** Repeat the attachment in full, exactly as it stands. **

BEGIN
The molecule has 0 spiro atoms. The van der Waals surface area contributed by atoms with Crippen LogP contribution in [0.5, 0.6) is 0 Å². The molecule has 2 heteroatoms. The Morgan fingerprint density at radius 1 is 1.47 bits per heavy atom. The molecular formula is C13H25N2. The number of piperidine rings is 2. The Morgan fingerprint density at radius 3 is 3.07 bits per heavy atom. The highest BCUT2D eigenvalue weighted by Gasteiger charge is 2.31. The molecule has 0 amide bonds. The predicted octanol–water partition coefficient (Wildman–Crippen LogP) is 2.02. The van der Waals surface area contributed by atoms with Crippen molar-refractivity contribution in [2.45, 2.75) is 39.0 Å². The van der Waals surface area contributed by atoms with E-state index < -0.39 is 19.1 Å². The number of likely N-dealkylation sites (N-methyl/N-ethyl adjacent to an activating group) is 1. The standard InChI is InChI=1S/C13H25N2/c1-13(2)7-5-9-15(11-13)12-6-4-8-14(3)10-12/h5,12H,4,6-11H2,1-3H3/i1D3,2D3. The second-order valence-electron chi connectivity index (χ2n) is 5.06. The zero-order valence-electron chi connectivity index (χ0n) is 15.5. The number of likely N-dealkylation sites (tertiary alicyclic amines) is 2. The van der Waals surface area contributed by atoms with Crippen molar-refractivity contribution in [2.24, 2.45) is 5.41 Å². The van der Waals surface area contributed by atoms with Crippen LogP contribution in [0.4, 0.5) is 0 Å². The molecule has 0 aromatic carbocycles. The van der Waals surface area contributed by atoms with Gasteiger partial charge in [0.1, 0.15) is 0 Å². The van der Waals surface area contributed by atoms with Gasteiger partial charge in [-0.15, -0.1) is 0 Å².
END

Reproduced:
The molecule has 0 spiro atoms. The van der Waals surface area contributed by atoms with Crippen LogP contribution in [0.5, 0.6) is 0 Å². The molecule has 2 heteroatoms. The Morgan fingerprint density at radius 1 is 1.47 bits per heavy atom. The molecular formula is C13H25N2. The number of piperidine rings is 2. The Morgan fingerprint density at radius 3 is 3.07 bits per heavy atom. The highest BCUT2D eigenvalue weighted by Gasteiger charge is 2.31. The molecule has 0 amide bonds. The predicted octanol–water partition coefficient (Wildman–Crippen LogP) is 2.02. The van der Waals surface area contributed by atoms with Crippen molar-refractivity contribution in [2.45, 2.75) is 39.0 Å². The van der Waals surface area contributed by atoms with E-state index < -0.39 is 19.1 Å². The number of likely N-dealkylation sites (N-methyl/N-ethyl adjacent to an activating group) is 1. The standard InChI is InChI=1S/C13H25N2/c1-13(2)7-5-9-15(11-13)12-6-4-8-14(3)10-12/h5,12H,4,6-11H2,1-3H3/i1D3,2D3. The second-order valence-electron chi connectivity index (χ2n) is 5.06. The zero-order valence-electron chi connectivity index (χ0n) is 15.5. The number of likely N-dealkylation sites (tertiary alicyclic amines) is 2. The van der Waals surface area contributed by atoms with Crippen molar-refractivity contribution in [2.24, 2.45) is 5.41 Å². The van der Waals surface area contributed by atoms with Crippen LogP contribution in [0.4, 0.5) is 0 Å². The molecule has 0 aromatic carbocycles. The van der Waals surface area contributed by atoms with Gasteiger partial charge in [0.1, 0.15) is 0 Å². The van der Waals surface area contributed by atoms with Gasteiger partial charge in [-0.15, -0.1) is 0 Å².